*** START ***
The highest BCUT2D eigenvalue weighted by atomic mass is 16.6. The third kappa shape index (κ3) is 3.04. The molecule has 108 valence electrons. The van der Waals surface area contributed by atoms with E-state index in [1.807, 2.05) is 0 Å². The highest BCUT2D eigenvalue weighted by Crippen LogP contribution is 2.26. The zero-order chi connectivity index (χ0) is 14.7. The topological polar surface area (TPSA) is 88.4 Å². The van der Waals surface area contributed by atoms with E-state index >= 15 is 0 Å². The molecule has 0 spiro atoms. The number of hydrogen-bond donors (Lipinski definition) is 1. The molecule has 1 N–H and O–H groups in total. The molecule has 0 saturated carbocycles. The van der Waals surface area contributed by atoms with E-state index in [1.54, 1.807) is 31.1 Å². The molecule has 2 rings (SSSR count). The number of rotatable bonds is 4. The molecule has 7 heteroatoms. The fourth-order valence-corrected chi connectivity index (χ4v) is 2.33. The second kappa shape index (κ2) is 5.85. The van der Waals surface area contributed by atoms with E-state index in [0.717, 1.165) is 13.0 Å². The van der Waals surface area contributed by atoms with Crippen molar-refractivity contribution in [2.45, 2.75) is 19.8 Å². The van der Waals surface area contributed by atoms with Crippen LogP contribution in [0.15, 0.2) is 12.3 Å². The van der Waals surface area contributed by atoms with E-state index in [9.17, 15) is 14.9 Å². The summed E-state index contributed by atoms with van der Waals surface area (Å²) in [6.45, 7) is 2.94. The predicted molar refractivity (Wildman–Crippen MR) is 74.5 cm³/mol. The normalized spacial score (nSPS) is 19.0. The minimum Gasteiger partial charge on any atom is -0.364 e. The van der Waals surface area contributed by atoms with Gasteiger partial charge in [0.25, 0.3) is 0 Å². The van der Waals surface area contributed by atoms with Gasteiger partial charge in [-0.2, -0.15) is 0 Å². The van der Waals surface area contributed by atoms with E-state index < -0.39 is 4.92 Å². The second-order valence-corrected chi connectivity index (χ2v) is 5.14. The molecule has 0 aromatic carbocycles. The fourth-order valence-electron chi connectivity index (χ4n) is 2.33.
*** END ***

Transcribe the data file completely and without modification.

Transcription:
The highest BCUT2D eigenvalue weighted by atomic mass is 16.6. The third kappa shape index (κ3) is 3.04. The molecule has 108 valence electrons. The van der Waals surface area contributed by atoms with E-state index in [1.807, 2.05) is 0 Å². The highest BCUT2D eigenvalue weighted by Crippen LogP contribution is 2.26. The zero-order chi connectivity index (χ0) is 14.7. The topological polar surface area (TPSA) is 88.4 Å². The van der Waals surface area contributed by atoms with E-state index >= 15 is 0 Å². The molecule has 0 spiro atoms. The number of hydrogen-bond donors (Lipinski definition) is 1. The molecule has 1 N–H and O–H groups in total. The molecule has 0 saturated carbocycles. The van der Waals surface area contributed by atoms with E-state index in [1.54, 1.807) is 31.1 Å². The molecule has 2 rings (SSSR count). The number of rotatable bonds is 4. The molecule has 7 heteroatoms. The fourth-order valence-corrected chi connectivity index (χ4v) is 2.33. The second kappa shape index (κ2) is 5.85. The van der Waals surface area contributed by atoms with E-state index in [0.717, 1.165) is 13.0 Å². The van der Waals surface area contributed by atoms with Crippen molar-refractivity contribution in [2.45, 2.75) is 19.8 Å². The van der Waals surface area contributed by atoms with Crippen LogP contribution in [0.15, 0.2) is 12.3 Å². The van der Waals surface area contributed by atoms with E-state index in [9.17, 15) is 14.9 Å². The summed E-state index contributed by atoms with van der Waals surface area (Å²) in [6.45, 7) is 2.94. The predicted molar refractivity (Wildman–Crippen MR) is 74.5 cm³/mol. The normalized spacial score (nSPS) is 19.0. The minimum Gasteiger partial charge on any atom is -0.364 e. The van der Waals surface area contributed by atoms with Gasteiger partial charge in [0.25, 0.3) is 0 Å². The van der Waals surface area contributed by atoms with Gasteiger partial charge in [-0.2, -0.15) is 0 Å². The van der Waals surface area contributed by atoms with E-state index < -0.39 is 4.92 Å². The second-order valence-corrected chi connectivity index (χ2v) is 5.14. The molecule has 0 aromatic carbocycles. The fourth-order valence-electron chi connectivity index (χ4n) is 2.33.